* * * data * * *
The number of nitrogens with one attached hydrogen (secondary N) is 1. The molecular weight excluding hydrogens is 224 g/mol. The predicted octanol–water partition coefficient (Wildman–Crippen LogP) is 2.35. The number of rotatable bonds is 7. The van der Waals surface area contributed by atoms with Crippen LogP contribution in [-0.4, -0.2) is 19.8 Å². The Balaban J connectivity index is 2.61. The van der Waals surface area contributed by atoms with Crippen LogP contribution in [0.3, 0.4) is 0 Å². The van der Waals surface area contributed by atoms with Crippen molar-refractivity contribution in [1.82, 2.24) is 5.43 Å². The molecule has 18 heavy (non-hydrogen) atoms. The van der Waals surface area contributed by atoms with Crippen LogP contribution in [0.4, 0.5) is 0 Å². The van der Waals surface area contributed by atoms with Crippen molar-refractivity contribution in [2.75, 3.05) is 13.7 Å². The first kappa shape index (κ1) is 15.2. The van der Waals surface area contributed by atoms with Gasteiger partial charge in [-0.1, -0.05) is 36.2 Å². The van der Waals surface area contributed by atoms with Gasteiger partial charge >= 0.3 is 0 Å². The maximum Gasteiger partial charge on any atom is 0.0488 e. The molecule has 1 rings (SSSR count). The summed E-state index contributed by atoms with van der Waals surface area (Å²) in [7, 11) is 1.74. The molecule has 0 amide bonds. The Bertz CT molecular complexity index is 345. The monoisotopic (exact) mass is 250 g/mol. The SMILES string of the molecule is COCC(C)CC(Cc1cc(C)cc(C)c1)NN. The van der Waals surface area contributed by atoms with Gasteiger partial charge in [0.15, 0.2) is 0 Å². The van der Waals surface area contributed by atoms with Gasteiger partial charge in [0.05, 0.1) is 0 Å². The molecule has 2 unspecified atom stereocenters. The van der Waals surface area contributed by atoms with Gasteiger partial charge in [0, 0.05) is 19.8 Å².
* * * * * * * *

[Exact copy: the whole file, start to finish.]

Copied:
The number of nitrogens with one attached hydrogen (secondary N) is 1. The molecular weight excluding hydrogens is 224 g/mol. The predicted octanol–water partition coefficient (Wildman–Crippen LogP) is 2.35. The number of rotatable bonds is 7. The van der Waals surface area contributed by atoms with Crippen LogP contribution in [-0.4, -0.2) is 19.8 Å². The Balaban J connectivity index is 2.61. The van der Waals surface area contributed by atoms with Crippen LogP contribution in [0.3, 0.4) is 0 Å². The van der Waals surface area contributed by atoms with Crippen molar-refractivity contribution in [1.82, 2.24) is 5.43 Å². The molecule has 18 heavy (non-hydrogen) atoms. The van der Waals surface area contributed by atoms with Crippen LogP contribution in [0.4, 0.5) is 0 Å². The van der Waals surface area contributed by atoms with Crippen molar-refractivity contribution in [2.75, 3.05) is 13.7 Å². The first kappa shape index (κ1) is 15.2. The van der Waals surface area contributed by atoms with Gasteiger partial charge in [-0.1, -0.05) is 36.2 Å². The van der Waals surface area contributed by atoms with Gasteiger partial charge >= 0.3 is 0 Å². The maximum Gasteiger partial charge on any atom is 0.0488 e. The molecule has 1 rings (SSSR count). The summed E-state index contributed by atoms with van der Waals surface area (Å²) in [7, 11) is 1.74. The molecule has 0 amide bonds. The Bertz CT molecular complexity index is 345. The monoisotopic (exact) mass is 250 g/mol. The SMILES string of the molecule is COCC(C)CC(Cc1cc(C)cc(C)c1)NN. The van der Waals surface area contributed by atoms with Gasteiger partial charge in [0.15, 0.2) is 0 Å². The van der Waals surface area contributed by atoms with Gasteiger partial charge in [0.05, 0.1) is 0 Å². The molecule has 2 unspecified atom stereocenters. The van der Waals surface area contributed by atoms with Gasteiger partial charge in [0, 0.05) is 19.8 Å².